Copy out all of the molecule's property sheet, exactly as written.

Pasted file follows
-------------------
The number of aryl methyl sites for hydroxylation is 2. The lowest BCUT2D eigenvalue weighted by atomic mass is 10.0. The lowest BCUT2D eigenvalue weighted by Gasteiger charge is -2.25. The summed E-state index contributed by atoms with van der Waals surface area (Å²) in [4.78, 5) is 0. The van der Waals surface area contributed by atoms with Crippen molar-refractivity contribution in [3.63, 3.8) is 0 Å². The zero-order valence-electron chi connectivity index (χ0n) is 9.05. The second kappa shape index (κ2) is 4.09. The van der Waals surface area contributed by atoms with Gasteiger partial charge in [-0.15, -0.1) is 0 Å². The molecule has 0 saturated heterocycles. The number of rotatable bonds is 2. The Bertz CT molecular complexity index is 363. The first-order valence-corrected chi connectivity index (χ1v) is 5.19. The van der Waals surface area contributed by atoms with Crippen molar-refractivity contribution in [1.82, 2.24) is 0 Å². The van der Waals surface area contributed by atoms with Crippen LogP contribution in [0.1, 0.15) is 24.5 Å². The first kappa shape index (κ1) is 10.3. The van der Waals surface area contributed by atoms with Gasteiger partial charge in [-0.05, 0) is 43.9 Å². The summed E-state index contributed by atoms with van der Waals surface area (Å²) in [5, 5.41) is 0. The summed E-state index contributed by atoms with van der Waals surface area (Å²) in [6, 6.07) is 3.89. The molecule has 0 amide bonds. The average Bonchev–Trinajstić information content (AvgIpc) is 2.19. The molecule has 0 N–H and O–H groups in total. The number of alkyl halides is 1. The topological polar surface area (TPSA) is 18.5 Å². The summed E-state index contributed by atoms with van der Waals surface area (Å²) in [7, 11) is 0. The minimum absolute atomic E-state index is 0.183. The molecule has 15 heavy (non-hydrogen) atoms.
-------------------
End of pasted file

The number of aryl methyl sites for hydroxylation is 2. The lowest BCUT2D eigenvalue weighted by atomic mass is 10.0. The lowest BCUT2D eigenvalue weighted by Gasteiger charge is -2.25. The summed E-state index contributed by atoms with van der Waals surface area (Å²) in [4.78, 5) is 0. The van der Waals surface area contributed by atoms with Crippen molar-refractivity contribution in [3.63, 3.8) is 0 Å². The zero-order valence-electron chi connectivity index (χ0n) is 9.05. The second kappa shape index (κ2) is 4.09. The van der Waals surface area contributed by atoms with Gasteiger partial charge in [-0.15, -0.1) is 0 Å². The molecule has 0 saturated heterocycles. The number of rotatable bonds is 2. The Bertz CT molecular complexity index is 363. The first-order valence-corrected chi connectivity index (χ1v) is 5.19. The van der Waals surface area contributed by atoms with Crippen molar-refractivity contribution in [1.82, 2.24) is 0 Å². The van der Waals surface area contributed by atoms with Crippen LogP contribution in [0.1, 0.15) is 24.5 Å². The first kappa shape index (κ1) is 10.3. The van der Waals surface area contributed by atoms with Gasteiger partial charge in [-0.05, 0) is 43.9 Å². The summed E-state index contributed by atoms with van der Waals surface area (Å²) in [5, 5.41) is 0. The summed E-state index contributed by atoms with van der Waals surface area (Å²) in [6, 6.07) is 3.89. The molecule has 0 amide bonds. The average Bonchev–Trinajstić information content (AvgIpc) is 2.19. The molecule has 0 N–H and O–H groups in total. The number of alkyl halides is 1. The topological polar surface area (TPSA) is 18.5 Å². The summed E-state index contributed by atoms with van der Waals surface area (Å²) in [7, 11) is 0. The minimum absolute atomic E-state index is 0.183. The molecule has 15 heavy (non-hydrogen) atoms.